Meridian Hill Park
Last winter after a Zoo Lights trip, my then-fiance and I decided to use the Harvard street exit and wander around. We took Harvard to 16th and walked south. To our left was a long wall. What is that? we wondered, before going on with our night. After looking it up online, I couldn’t believe I’d never known about the park before then.
In 1791, African American astronomer Benjamin Banneker assisted Andrew Ellicott in surveying the land that would become the nation’s capital, Washington, DC. When Pierre L’Enfant later designed the city, he did so around a right triangle, with the Capitol to the east, the White House to the north, and the Jefferson Pier (near the Washington Monument) marking the intersection, in line with Banneker’s original mile marker. The north-south line through the White House was the prime meridian, or the center line through the city; it was called the Washington Meridian. In 1804, Jefferson placed an obelisk a mile and half due north of the White House, on a hill at the present-day intersection of Florida Avenue and 16th Street.
In 1815, Commodore David Porter, a hero from the War of 1812, bought land on the hill and renamed it Meridan Hill for its position along the Washington Meridian. His grand home, the Meridian House, was where President John Quincy Adams lived after losing reelection in 1828. After the Civil War, the land was subdivided, and free and formerly enslaved African Americans bought property and settled in the area, which remained mostly forested and undeveloped for decades.
In the 1880s, former Senator John Henderson and his wife, Mary Foote Henderson, began buying land on Meridian Hill. Their home, the Henderson Castle, kicked off development of Meridian Hill, and by 1928, 15 Beaux Arts mansions had been built. Mary Foote Henderson proposed many plans for Meridian Hill, including a presidential mansion, but all were rejected. In 1912, one of her proposals was finally accepted, and she sold a plot of land to Congress.
Over the next twenty years, multiple landscape designers worked on the project, inspired by Italian gardens in European cities across the continent. Through the 1950’s, the park was popular for its starlit performances, including plays, orchestras, and the Von Trapp family (!). A 1968 gala brought 20,000 guests to the park.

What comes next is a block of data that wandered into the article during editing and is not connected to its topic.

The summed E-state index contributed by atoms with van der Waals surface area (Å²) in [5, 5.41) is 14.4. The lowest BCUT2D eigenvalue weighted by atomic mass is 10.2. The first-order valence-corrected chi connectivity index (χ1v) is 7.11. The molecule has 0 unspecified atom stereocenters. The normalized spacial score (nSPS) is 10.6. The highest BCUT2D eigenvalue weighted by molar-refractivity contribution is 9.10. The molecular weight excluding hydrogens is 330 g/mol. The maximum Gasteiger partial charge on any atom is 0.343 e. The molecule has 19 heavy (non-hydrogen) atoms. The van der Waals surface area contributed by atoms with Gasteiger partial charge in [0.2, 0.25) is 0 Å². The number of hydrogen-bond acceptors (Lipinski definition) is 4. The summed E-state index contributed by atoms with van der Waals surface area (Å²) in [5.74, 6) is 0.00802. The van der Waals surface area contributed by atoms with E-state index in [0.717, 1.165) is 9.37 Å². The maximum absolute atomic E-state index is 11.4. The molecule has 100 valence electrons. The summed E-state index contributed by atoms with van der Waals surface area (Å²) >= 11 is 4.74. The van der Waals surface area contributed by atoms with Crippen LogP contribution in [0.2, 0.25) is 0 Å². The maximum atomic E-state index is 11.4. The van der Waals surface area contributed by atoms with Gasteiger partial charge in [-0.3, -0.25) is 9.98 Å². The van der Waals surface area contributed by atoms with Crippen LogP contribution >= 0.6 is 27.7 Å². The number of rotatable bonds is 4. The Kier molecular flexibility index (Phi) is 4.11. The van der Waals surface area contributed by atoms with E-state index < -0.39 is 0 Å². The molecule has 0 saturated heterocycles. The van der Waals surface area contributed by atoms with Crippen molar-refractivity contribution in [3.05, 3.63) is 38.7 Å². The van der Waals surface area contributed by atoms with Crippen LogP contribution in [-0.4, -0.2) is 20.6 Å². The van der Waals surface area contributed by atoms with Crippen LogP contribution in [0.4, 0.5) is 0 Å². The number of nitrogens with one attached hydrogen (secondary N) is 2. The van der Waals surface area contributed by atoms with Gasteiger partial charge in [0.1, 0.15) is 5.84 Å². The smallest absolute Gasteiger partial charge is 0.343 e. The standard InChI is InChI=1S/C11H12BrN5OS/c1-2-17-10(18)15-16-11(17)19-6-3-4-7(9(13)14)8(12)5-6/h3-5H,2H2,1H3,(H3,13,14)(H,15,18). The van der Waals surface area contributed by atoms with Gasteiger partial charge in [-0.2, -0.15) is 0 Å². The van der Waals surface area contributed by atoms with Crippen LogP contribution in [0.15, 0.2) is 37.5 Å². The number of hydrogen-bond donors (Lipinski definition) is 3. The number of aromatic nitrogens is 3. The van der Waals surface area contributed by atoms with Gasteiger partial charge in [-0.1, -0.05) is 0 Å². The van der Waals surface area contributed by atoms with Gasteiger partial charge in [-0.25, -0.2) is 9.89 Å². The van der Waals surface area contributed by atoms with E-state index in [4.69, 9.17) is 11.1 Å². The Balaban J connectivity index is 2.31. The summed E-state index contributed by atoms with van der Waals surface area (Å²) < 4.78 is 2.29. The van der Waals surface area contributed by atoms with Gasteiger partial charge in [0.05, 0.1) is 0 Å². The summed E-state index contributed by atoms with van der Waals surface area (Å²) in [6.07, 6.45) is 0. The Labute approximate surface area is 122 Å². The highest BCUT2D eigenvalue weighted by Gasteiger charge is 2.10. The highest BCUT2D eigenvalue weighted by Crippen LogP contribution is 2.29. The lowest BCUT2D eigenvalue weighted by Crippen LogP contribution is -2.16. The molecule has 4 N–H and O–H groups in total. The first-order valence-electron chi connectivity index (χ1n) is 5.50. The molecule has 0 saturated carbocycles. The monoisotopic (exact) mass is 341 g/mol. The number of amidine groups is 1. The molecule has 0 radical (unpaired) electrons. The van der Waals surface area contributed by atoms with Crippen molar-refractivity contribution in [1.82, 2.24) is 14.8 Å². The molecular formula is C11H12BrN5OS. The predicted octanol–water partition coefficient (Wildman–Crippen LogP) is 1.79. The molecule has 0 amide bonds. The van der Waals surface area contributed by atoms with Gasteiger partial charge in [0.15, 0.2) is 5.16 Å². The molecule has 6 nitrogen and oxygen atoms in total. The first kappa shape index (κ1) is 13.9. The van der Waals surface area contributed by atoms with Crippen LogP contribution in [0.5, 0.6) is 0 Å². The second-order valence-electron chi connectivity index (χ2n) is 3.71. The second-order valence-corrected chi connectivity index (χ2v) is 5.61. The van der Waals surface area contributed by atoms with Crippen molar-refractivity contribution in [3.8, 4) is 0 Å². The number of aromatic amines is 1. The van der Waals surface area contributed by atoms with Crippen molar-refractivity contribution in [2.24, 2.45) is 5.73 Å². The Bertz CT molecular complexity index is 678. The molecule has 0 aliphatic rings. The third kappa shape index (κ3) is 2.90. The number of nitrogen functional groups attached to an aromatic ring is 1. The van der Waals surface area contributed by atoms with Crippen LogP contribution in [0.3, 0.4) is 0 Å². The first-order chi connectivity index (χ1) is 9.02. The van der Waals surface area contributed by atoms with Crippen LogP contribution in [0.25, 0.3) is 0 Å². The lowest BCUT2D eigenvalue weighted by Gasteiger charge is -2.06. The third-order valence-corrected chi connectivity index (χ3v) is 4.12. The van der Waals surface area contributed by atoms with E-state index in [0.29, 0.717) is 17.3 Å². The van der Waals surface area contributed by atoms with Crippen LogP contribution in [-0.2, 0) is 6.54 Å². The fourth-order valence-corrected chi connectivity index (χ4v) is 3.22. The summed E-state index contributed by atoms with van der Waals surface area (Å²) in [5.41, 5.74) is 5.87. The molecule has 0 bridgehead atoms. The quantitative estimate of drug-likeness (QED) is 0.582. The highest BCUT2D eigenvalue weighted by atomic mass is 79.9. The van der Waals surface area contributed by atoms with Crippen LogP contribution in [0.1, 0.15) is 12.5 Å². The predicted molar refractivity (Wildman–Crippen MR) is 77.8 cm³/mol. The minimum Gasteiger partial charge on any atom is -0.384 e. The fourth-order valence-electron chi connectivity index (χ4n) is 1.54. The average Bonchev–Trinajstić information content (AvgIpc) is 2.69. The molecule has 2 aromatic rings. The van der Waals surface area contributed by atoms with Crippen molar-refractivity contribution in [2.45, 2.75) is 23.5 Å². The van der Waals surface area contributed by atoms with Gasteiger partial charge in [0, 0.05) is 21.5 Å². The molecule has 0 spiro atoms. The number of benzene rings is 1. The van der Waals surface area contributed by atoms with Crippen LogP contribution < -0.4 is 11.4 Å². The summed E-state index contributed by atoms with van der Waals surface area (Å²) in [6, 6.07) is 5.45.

In the 1960s it became a center for protests and demonstrations, beginning with the assassination of Martin Luther King Jr. By 1969, newspapers noted that the park was being called Malcolm X Park.
In the 1970s and ‘80s, the park became known for drugs, muggings, and murders-- it was one of the most dangerous places in the city. Determined to return the park to its former glory, a local neighborhood association formed a park patrol in 1990. When the Washington Post reported that the park was “Losing its Luster to Vandalism” because no one cared enough about the park to report crimes, the neighborhood watch organized a clean-up to prove otherwise. Over 100 people came out to clean the park, the the Friends of Meridian Hill was born. Since then, crime has dropped by 95% and attendance has tripled.
Meridian Hill Park, Wikipedia
Meridian Hill Park, National Park Service
Meridian Hill Park, Then and Now; Curbed DC
Why Is It Named Meridian Hill? Ghosts of DC
Roads to Diversity, Adams Morgan Cultural Trail; Cultural Tourism DC
Neighborhood Reclaims Meridian Hill Park in Washington, DC, Project for Public Spaces
Mary Foote Henderson, The Iron-Willed Empress of Meridian Hill, Streets of Washington
Benjamin Banneker, Biography